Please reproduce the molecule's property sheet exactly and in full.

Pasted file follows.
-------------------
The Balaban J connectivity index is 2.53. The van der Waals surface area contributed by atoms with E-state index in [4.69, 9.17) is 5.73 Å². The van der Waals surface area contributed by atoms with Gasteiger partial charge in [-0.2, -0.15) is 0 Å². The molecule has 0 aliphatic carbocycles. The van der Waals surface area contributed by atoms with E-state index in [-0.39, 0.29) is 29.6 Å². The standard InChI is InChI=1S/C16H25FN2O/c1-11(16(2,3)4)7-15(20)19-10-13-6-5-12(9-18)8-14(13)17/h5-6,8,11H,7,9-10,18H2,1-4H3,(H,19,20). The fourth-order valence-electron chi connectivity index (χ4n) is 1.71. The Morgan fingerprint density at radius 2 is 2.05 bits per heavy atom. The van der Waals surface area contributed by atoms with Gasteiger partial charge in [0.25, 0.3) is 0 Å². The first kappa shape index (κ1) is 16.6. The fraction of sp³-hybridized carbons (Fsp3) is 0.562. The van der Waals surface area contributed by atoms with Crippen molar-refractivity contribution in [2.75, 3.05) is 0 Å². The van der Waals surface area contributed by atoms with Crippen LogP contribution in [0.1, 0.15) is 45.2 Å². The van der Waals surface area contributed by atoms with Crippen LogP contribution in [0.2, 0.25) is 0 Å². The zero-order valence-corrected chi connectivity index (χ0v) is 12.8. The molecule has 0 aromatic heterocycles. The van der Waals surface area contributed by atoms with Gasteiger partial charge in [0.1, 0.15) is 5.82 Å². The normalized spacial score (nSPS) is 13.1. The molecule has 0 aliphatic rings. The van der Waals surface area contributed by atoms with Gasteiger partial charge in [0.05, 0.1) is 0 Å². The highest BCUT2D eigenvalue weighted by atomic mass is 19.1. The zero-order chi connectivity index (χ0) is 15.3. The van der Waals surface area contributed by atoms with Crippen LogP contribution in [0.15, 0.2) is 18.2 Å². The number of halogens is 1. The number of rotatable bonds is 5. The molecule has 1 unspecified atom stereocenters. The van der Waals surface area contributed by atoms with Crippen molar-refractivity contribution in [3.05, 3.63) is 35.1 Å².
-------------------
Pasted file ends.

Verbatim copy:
The Balaban J connectivity index is 2.53. The van der Waals surface area contributed by atoms with E-state index in [4.69, 9.17) is 5.73 Å². The van der Waals surface area contributed by atoms with Gasteiger partial charge in [-0.2, -0.15) is 0 Å². The molecule has 0 aliphatic carbocycles. The van der Waals surface area contributed by atoms with E-state index in [-0.39, 0.29) is 29.6 Å². The standard InChI is InChI=1S/C16H25FN2O/c1-11(16(2,3)4)7-15(20)19-10-13-6-5-12(9-18)8-14(13)17/h5-6,8,11H,7,9-10,18H2,1-4H3,(H,19,20). The fourth-order valence-electron chi connectivity index (χ4n) is 1.71. The Morgan fingerprint density at radius 2 is 2.05 bits per heavy atom. The van der Waals surface area contributed by atoms with Gasteiger partial charge in [0.25, 0.3) is 0 Å². The first kappa shape index (κ1) is 16.6. The fraction of sp³-hybridized carbons (Fsp3) is 0.562. The van der Waals surface area contributed by atoms with Crippen molar-refractivity contribution in [2.75, 3.05) is 0 Å². The van der Waals surface area contributed by atoms with Crippen LogP contribution in [0.1, 0.15) is 45.2 Å². The van der Waals surface area contributed by atoms with Crippen LogP contribution in [0.2, 0.25) is 0 Å². The zero-order valence-corrected chi connectivity index (χ0v) is 12.8. The molecule has 0 aromatic heterocycles. The van der Waals surface area contributed by atoms with Gasteiger partial charge in [0.1, 0.15) is 5.82 Å². The normalized spacial score (nSPS) is 13.1. The molecule has 0 aliphatic rings. The van der Waals surface area contributed by atoms with Gasteiger partial charge in [0.05, 0.1) is 0 Å². The highest BCUT2D eigenvalue weighted by atomic mass is 19.1. The zero-order chi connectivity index (χ0) is 15.3. The van der Waals surface area contributed by atoms with Crippen LogP contribution in [0.15, 0.2) is 18.2 Å². The number of halogens is 1. The number of rotatable bonds is 5. The molecule has 1 unspecified atom stereocenters. The van der Waals surface area contributed by atoms with Crippen molar-refractivity contribution in [3.05, 3.63) is 35.1 Å².